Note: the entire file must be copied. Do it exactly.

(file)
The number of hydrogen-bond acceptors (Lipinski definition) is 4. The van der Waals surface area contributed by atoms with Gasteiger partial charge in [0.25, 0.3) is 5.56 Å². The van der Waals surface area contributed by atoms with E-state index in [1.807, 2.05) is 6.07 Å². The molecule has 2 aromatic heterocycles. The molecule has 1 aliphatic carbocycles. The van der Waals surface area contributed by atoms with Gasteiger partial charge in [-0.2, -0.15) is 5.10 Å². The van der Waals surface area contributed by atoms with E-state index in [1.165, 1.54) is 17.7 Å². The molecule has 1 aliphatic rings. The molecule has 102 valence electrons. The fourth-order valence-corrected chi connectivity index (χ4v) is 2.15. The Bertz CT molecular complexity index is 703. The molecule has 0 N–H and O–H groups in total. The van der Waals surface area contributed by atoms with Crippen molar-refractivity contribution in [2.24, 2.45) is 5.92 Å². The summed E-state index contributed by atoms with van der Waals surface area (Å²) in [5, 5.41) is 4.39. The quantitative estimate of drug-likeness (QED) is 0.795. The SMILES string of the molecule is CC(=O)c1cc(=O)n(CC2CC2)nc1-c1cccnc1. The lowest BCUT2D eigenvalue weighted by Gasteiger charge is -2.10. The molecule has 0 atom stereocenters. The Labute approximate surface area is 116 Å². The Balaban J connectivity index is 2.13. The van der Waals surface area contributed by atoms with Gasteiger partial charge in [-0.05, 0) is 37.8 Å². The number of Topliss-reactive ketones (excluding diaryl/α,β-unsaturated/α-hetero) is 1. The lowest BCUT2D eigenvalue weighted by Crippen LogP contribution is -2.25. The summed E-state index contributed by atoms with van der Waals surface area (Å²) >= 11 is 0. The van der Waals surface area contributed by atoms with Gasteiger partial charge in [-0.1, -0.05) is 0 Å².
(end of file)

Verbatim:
The number of hydrogen-bond acceptors (Lipinski definition) is 4. The van der Waals surface area contributed by atoms with Gasteiger partial charge in [0.25, 0.3) is 5.56 Å². The van der Waals surface area contributed by atoms with E-state index in [1.807, 2.05) is 6.07 Å². The molecule has 2 aromatic heterocycles. The molecule has 1 aliphatic carbocycles. The van der Waals surface area contributed by atoms with Gasteiger partial charge in [-0.2, -0.15) is 5.10 Å². The van der Waals surface area contributed by atoms with E-state index in [1.165, 1.54) is 17.7 Å². The molecule has 1 aliphatic rings. The molecule has 102 valence electrons. The fourth-order valence-corrected chi connectivity index (χ4v) is 2.15. The Bertz CT molecular complexity index is 703. The molecule has 0 N–H and O–H groups in total. The van der Waals surface area contributed by atoms with Crippen molar-refractivity contribution in [2.24, 2.45) is 5.92 Å². The summed E-state index contributed by atoms with van der Waals surface area (Å²) in [5, 5.41) is 4.39. The quantitative estimate of drug-likeness (QED) is 0.795. The SMILES string of the molecule is CC(=O)c1cc(=O)n(CC2CC2)nc1-c1cccnc1. The lowest BCUT2D eigenvalue weighted by Gasteiger charge is -2.10. The molecule has 0 atom stereocenters. The Labute approximate surface area is 116 Å². The Balaban J connectivity index is 2.13. The van der Waals surface area contributed by atoms with Gasteiger partial charge in [-0.05, 0) is 37.8 Å². The number of Topliss-reactive ketones (excluding diaryl/α,β-unsaturated/α-hetero) is 1. The lowest BCUT2D eigenvalue weighted by Crippen LogP contribution is -2.25. The summed E-state index contributed by atoms with van der Waals surface area (Å²) >= 11 is 0. The van der Waals surface area contributed by atoms with Gasteiger partial charge in [-0.1, -0.05) is 0 Å².